But that was before Hurricane Harvey devastated Texas in 2017, the first in a series of disasters that much of the country is still trying to recover from. Since then, despite President Trump’s dismissiveness of climate change, the agencies under his control have accelerated their push toward relocation amid demand from households eager to leave vulnerable homes, as well as officials looking for alternatives to endlessly rebuilding in place.
Last summer, HUD detailed a disaster-mitigation program that offers $16 billion for “large-scale migration or relocation” and other steps. North Carolina, South Carolina and Texas have since said they want to use that money to fund buyouts, the purchasing and demolishing of homes exposed to storms, among other things.
For places that can’t affordably be protected, “we’ve got to look at how we prospectively relocate people,” said Stan Gimont, who helped create the program as deputy assistant secretary for grant programs until he left the department last summer.
The Army Corps of Engineers, which also funds buyouts, has begun pursuing them more aggressively. Those buyouts used to be voluntary: Residents who didn’t want to sell their houses could stay, even if the Corps’ analysis said moving made more sense.
But the Corps has recently changed its position, insisting that cities and counties agree, up front, to use eminent domain to force people from their homes to qualify for Corps-funded buyouts.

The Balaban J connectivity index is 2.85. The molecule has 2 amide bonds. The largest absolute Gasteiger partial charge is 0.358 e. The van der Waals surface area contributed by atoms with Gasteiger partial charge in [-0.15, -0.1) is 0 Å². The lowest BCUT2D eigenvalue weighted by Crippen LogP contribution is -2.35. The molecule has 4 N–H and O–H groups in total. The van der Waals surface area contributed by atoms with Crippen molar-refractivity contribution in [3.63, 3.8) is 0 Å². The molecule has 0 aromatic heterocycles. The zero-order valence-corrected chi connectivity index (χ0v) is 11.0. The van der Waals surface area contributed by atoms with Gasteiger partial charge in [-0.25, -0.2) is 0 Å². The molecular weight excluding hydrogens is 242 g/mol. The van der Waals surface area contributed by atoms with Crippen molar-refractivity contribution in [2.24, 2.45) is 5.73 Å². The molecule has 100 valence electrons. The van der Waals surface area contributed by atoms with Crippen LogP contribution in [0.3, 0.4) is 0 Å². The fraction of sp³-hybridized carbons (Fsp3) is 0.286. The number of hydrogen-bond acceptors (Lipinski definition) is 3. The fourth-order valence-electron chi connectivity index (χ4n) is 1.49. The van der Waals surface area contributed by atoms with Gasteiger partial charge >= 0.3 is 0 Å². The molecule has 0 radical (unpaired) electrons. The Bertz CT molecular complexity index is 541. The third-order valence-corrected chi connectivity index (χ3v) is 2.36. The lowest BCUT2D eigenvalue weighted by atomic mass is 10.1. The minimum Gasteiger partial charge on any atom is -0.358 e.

Joe Redican, deputy chief of the planning and policy division for the Corps, said his agency had found that, in some areas, keeping people safe over the long run was more affordable by purchasing homes than by building new infrastructure to protect them.
The latest evidence of the shift toward relocation came this month, when FEMA made public the details of its new grant program. As with the new HUD program, one way cities and states can use the money is for “larger-scale migration or relocation.” Rather than just buying and demolishing a handful of individual homes, the agency told state and local officials to consider how they would protect whole communities from future harm.
The program, which also pays for building codes, new infrastructure and other projects, “is a transformational opportunity to change the way the nation invests in resilience,” said David Maurstad, FEMA’s deputy associate administrator for insurance and mitigation. “FEMA can now support communities with investing in much larger-scale mitigation efforts.”